And here here some more recent stats from a report by the Bar Standards Board on the success rate of BPTC graduates from the different providers:
Data from the Bar Standards Board
These numbers may look dire but one positive to remember is that many individuals taking the BPTC (sometimes over 50%) are overseas students with no intention of practising as barristers in the UK. A student with the drive and conviction that they have what it takes to make it at the Bar need not be put off by the statistics above.
Repeat after us: academic credentials matter at the Bar. This means high scores from a reputable uni. You may be a mastermind of an advocate, but if you haven't achieved (or, if you're still studying, aren't on course for) top grades, it's unlikely you'll be invited to show off your skills of persuasion. To be clear, all our research over the years shows that a First or a high 2:1 at undergrad is what you need to get a look in here.
There's a common preconception that only Oxbridge grads have a shot at the Bar.
There's a common preconception that only Oxbridge grads have a shot at the Bar, and while this is certainly not the case, these two elite establishments are undeniably happy hunting grounds for chambers. The Bar Standards Board tells us that of pupils who finished the BPTC between 2014 and 2017 35.6% went to Oxbridge for their undergrad and 38.9% went to another Russell Group university. This doesn't mean you don't have a shot if your degree comes from elsewhere (after all, one in four pupils do), but recognise that the lower your university is in the rankings, the more you'll need to make up for it by way of stellar grades, worthwhile extracurriculars and maybe a distinction on an LLM from a better uni.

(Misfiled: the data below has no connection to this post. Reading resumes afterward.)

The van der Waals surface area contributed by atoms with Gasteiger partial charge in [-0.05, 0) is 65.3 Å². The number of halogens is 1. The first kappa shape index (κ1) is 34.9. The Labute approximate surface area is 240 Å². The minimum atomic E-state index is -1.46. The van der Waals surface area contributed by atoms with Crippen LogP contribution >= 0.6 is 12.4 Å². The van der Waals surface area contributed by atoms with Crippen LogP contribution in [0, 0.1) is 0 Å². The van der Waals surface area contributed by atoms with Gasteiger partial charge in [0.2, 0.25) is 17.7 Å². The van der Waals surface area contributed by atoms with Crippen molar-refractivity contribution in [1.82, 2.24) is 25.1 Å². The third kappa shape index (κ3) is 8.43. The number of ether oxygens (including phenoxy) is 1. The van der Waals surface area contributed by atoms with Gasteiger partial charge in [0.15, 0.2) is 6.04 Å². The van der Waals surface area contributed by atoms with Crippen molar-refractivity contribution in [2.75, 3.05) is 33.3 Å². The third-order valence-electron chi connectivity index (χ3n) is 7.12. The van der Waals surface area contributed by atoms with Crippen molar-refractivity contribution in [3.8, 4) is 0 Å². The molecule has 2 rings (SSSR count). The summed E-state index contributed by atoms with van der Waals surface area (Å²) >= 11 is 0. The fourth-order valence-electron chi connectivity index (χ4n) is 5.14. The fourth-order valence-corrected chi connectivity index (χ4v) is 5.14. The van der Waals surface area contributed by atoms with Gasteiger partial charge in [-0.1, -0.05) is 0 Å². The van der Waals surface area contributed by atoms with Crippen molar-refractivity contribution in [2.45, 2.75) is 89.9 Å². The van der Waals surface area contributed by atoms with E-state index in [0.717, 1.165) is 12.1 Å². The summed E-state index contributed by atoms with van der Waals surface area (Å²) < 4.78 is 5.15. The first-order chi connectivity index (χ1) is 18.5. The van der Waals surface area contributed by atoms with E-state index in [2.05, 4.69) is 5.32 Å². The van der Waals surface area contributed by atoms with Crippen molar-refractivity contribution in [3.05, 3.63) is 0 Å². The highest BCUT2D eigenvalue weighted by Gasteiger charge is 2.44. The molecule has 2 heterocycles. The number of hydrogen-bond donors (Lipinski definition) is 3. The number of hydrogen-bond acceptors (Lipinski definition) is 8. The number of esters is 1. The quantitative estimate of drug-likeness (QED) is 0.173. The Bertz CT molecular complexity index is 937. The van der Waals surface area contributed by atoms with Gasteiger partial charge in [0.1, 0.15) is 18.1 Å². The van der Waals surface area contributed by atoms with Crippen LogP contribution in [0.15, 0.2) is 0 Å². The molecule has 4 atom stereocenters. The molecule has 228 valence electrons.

Anecdotally our research suggests that high-paying commercial and Chancery sets tend to recruit most from Oxbridge and unis like Durham and the redbricks, while family, common law and crime sets usually have pupils and juniors from a wider range of unis.
Put simply, it doesn't make much financial sense to embark on a Bar Course if you aren't fairly confident about your prospects of succeeding at the Bar. Bar tuition is painfully steep – upwards of £18,000 at some providers – and wannabe pupils by and large end up shouldering this cost (and that of the GDL if necessary) themselves. In 2016 the then chair of the Bar Council Chantal-Aimée Doerries noted in The Guardian that some junior barristers are facing debts of £40,000 to £60,000.
Some sets will advance funds for the BPTC year to future pupils.
Some sets will advance funds for the BPC year to future pupils, but it's worth bearing in mind this money comes out of your pupillage award; it's not given on top of it, as is typically the case with solicitors' firms sponsoring future trainees. (You also don't get the stipend for living expenses that usually accompanies a law firm's sponsorship or funding for the GDL.)
Whatever way you slice it, getting through law school is a pricey business, and those without cash at their disposal or a locked-in funding deal will likely require loans from a bank or their parents. Read our How to fund law school feature for more on the options at hand, and check out our info on the four Inns of Court too: of all the potential sponsors out there, they have the deepest pockets, with nearly £5.6 million worth of scholarships and bursaries on offer each year between them.